Thursday, August 12, 2010

my inner critic

Both in the journaling class I am taking and on Every Day Matters website there has been discussions about our inner critic and how they hamper our artistic ventures. Sarah of
shared her views on working with her inner critic in a positive way.
I was inspired to try what she suggested and think this is a viable and inspiring concept.
I shared my thoughts and experience with Sarah and thought it might be of interest to others.

Thank you so much for your two blog entries on our inner critic.

I have had difficulty with my inner critic for years to the point that I have abandoned my attempts at drawing and painting many, many times. I have heard all the negative remarks from “her” that so many others have mentioned.

I recently signed up for an art journaling class that was highly recommended by others. By the second class this instructor noticed and addressed the problem we were all having with our inner critics. She suggested that we give our inner critic a face and write down some of the things our critic tells us. And then what we wanted to say to her. I was really surprised that my inner critic revealed herself as a little girl. We were encouraged to silence our inner critic by putting tape over her mouth and telling her to be still. I did that but, I just didn’t feel right doing that to my critic, who I named: Miss Ul Neverdowell. She reminded me of a child that strikes out because no one will listen to her. I found myself feeling sorry for her.

But that is as far as it went. Then I picked up on your message. It really spoke to my heart. I did use active imagination with her. She too told me she only wanted to protect me. She reminded me of the rejection I felt when I drew a picture for my Father and he said a picture was not something of value. She reminded me how my mother told me I needed to spend my time on something that would give me a career that would support me. She reminded me of the art teacher in Jr. High that told me I was taking up space that could be used by someone with real talent. She reminded me how dumb I felt, how hurt I was.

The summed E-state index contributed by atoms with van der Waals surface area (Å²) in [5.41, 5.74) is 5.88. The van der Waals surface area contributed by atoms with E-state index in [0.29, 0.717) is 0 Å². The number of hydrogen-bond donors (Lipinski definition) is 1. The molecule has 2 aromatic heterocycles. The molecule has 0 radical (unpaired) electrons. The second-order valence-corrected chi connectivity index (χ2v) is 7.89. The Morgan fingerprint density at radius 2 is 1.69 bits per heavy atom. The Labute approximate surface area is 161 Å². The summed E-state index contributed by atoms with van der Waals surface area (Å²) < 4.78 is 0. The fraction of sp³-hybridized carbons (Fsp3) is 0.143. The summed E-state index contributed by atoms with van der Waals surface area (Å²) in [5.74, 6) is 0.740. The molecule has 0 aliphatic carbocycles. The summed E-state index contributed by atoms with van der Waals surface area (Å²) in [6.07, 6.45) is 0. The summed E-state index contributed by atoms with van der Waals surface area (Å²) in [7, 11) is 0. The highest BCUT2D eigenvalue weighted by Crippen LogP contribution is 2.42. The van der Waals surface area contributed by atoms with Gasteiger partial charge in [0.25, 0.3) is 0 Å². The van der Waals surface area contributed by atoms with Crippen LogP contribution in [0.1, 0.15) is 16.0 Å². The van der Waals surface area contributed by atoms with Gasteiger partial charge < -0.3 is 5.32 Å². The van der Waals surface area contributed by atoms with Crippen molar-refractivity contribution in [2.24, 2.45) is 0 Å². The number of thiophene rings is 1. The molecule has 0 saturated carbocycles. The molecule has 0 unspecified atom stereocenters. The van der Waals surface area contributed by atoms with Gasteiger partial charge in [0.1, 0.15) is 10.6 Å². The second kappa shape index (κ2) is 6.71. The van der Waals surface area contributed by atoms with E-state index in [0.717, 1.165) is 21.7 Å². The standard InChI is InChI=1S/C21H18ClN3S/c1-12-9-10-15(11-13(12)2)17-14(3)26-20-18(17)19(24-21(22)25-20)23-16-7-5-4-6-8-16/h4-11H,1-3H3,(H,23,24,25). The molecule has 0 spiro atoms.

She and I had a short chat about how I really do want to learn how to draw and paint well enough to make some pretty “books” for my own pleasure. I explained to her that I need time to practice and play and learn in my own time and way. She reminded me I am an old woman and it is too late for me. I told her I think being “old” is even better because now I don’t have to submit my work for grading, I don’t have to have anyone approve it for it to be acceptable. I explained to her that my parents were not intentionally hurting me, that in fact they didn’t know how important it was to me. That they had their own issues with self esteem and wanted to protect me .

I realized how afraid she is. She is part of me. So there is no reason to silence her. She needs love and time to heal.

I told her that like George Bernard Shaw once said: “Mistakes are the portals of discovery”. That learning to draw and paint can be like reading a wonderful story, page by page discovering the characters and falling in love with them. Learning to draw and paint is part of my “story”. It is learning who I am besides a wife, a mother, a daughter. It is finding myself amid all the information I have been given by people who have only seen a small part of me and deciding that was my “whole”.

I hope in time she and I will become friends. I think if we do I will find out her real name, not the one I gave her.

I continue to be amazed at all the wonderful and talented people I meet via the internet. It is like going to college without having to pay. tuition. I have made so many great friends and am learning so much.

I will keep you posted on my ongoing relationship with my inner critic.


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